Searching Google to learn more about the Danites, I ran across this at
http://www.algonet.se/~daba/lds/missouri.htm. In this article the
following is stated about so-called "blood atonement."
"The Danites originated the practice of "blood atonement" in the Mormon
Church. (This doctrine was promoted by Church officials as late as 1961,
but is now officially regarded as unorthodox.) The basic idea here is
that there are certain sins for which the blood of Christ cannot cover
the sinner; the sinner must have his own blood mingle with the soil to
atone for that sin.
These sins included: dissent, murder, adultery, theft, miscegenation,
taking the Lord's name in vain, breaking covenants, leaving the Church,
lying, counterfeiting, and condemning Joseph Smith, his Church, or any
of its leaders.
Spilling blood specifically meant: "his throat cut from ear to ear, his
tongue torn out by its roots, his breast cut open and his heart and
vitals torn from his body and given to the birds of the air and the
beasts of the field and his body cut asunder in the midst and all his
bowels gush out." In practice, slitting a throat usually proved
Concerning this doctrine, Brigham Young later said:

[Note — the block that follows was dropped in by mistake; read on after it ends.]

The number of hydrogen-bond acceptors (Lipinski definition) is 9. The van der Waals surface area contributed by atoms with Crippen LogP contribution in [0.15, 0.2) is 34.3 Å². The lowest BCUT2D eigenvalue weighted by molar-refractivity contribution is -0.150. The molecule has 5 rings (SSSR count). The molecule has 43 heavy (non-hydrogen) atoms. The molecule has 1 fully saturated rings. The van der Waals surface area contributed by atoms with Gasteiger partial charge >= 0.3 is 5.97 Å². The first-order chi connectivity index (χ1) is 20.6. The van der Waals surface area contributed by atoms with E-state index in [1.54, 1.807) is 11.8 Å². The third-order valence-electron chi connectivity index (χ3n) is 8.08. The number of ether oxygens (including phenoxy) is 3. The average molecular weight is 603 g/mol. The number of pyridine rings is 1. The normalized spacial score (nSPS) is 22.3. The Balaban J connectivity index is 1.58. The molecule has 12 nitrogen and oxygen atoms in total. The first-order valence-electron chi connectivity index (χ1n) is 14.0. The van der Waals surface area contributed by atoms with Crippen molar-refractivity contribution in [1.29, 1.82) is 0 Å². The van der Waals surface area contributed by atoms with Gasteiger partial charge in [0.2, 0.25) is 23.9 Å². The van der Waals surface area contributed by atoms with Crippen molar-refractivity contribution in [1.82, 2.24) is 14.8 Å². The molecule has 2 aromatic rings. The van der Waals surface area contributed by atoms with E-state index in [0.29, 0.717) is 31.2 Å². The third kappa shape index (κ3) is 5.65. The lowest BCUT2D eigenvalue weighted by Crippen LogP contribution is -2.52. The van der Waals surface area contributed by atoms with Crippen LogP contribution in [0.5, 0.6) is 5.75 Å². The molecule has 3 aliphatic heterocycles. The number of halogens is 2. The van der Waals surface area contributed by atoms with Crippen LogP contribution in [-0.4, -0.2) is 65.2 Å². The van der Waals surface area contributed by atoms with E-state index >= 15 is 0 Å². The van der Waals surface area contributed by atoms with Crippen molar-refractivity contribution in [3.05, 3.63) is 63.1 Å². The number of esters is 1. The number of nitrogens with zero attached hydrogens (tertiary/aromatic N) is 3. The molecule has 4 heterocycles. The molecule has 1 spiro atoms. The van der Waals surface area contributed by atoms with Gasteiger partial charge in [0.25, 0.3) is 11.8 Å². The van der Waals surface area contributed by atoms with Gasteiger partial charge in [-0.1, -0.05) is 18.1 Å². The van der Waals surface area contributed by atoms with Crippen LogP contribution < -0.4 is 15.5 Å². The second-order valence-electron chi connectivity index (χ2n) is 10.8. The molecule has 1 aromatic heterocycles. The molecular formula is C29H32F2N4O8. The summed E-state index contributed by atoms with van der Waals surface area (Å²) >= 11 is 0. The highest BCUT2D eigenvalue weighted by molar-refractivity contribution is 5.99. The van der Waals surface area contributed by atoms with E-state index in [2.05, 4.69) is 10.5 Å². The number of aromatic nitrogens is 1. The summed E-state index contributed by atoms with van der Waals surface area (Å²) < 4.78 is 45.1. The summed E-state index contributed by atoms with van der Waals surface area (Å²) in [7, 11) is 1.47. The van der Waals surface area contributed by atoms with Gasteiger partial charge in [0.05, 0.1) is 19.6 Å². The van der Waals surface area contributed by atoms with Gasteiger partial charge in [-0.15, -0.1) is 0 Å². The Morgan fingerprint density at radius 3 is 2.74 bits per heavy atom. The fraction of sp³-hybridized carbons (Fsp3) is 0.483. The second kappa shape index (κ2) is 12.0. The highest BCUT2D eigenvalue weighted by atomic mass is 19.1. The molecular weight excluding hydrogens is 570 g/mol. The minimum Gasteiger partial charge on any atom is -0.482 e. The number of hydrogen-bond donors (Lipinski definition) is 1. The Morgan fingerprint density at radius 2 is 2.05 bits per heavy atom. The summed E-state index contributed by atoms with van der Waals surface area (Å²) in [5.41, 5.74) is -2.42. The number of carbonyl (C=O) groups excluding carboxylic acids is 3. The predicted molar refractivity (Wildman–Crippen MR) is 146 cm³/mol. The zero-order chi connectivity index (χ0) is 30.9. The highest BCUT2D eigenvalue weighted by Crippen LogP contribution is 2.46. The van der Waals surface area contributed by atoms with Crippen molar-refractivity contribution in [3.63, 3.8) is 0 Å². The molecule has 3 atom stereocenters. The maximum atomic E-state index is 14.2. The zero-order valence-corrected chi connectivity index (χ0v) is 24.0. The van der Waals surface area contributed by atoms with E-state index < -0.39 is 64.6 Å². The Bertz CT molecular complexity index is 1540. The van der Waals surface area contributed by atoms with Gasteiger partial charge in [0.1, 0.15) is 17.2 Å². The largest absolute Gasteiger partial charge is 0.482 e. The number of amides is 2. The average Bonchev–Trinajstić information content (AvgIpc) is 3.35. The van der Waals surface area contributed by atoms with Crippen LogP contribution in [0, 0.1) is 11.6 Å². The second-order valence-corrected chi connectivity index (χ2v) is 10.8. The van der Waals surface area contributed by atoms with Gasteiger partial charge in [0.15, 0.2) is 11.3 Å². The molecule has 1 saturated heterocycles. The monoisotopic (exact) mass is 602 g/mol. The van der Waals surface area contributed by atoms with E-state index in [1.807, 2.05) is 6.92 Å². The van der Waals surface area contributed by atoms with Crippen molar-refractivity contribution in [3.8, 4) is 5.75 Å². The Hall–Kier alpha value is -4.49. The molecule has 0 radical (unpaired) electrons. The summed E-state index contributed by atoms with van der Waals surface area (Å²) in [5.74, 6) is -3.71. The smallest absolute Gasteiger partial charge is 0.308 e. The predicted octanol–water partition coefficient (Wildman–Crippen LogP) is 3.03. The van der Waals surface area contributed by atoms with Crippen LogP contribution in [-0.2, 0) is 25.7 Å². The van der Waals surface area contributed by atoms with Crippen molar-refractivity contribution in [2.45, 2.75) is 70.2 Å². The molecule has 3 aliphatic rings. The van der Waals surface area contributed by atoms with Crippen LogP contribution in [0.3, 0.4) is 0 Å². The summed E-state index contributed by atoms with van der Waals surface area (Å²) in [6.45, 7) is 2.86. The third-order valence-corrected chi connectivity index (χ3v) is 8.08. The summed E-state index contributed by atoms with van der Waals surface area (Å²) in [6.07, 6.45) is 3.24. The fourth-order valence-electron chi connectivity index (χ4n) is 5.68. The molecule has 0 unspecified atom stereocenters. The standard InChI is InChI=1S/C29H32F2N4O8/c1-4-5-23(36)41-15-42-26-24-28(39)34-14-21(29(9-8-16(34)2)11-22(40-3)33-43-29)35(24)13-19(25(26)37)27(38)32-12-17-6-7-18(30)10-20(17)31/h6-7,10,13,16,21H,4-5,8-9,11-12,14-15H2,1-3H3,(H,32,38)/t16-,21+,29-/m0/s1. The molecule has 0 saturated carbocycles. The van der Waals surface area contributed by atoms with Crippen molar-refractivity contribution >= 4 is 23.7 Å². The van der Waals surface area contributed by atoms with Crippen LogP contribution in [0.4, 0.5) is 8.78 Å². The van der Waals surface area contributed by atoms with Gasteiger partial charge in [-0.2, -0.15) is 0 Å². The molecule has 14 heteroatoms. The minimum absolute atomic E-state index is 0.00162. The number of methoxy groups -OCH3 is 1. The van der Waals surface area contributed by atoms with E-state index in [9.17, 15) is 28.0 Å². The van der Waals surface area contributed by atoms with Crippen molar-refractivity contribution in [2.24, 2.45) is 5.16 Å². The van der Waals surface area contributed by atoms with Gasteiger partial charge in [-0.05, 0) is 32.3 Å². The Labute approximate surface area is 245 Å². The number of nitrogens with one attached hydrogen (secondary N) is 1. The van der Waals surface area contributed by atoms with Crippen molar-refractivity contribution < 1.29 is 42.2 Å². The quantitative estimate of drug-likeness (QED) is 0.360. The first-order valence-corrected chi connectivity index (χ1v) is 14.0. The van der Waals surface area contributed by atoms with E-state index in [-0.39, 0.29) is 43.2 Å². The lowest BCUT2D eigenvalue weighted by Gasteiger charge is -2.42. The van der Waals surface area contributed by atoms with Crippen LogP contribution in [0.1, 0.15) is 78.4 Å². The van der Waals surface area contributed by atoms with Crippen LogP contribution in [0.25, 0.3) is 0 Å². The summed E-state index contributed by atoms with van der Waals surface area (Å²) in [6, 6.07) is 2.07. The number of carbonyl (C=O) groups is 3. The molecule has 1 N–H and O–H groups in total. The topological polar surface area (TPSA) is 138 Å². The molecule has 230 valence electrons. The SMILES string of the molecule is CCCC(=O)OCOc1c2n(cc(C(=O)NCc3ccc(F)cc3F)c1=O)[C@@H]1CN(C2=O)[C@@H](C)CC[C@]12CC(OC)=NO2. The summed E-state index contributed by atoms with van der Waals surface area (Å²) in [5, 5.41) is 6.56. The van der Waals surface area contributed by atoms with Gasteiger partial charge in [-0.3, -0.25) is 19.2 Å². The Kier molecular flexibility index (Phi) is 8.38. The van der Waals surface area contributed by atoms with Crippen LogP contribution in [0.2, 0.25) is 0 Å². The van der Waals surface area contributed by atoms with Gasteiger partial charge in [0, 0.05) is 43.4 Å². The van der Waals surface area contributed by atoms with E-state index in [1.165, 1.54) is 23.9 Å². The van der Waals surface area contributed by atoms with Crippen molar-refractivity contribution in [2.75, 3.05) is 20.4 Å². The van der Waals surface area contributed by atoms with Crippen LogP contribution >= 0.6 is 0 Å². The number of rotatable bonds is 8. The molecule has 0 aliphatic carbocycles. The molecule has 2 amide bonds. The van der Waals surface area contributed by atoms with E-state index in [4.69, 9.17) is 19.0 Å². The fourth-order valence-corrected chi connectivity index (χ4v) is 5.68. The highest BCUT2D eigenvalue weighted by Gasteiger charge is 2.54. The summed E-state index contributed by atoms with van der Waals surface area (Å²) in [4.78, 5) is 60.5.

I could refer you to plenty of instances where
men have been righteously slain in order to atone for
their sins. ... I have known a great many men who have
left this church for whom there is no chance whatever
for exaltation, but if their blood had been spilled,
it would have been better for them. ... This is loving
our neighbours as ourselves; if he needs help, help
him; and if he wants salvation and it is necessary to
spill his blood on the earth in order that he may be
saved, spill it.
What took place in 1961 officially making this doctrine "unorthodox?"
Aren't there scriptures that buttress the idea that certain sins are of
so heinous a nature that to obtain maximum forgiveness, the sinner must
be put to death by the shedding of blood?
Didn't Utah once offer a condemned murderer the choice of death by
hanging or death by firing squad, the thought being that death by
hanging sheds blood while hanging does not? What has changed in
doctrine that makes this choice no longer necessary or desireable? My
understanding is that Utah now executes murderers by lethal injection
just like many other states. Why the change? Does a lethal injection,
which does not shed blood, kill a person faster and more mercifully than
a bullet through the heart?
Your friend and brother,
John W. Redelfs, [EMAIL PROTECTED]
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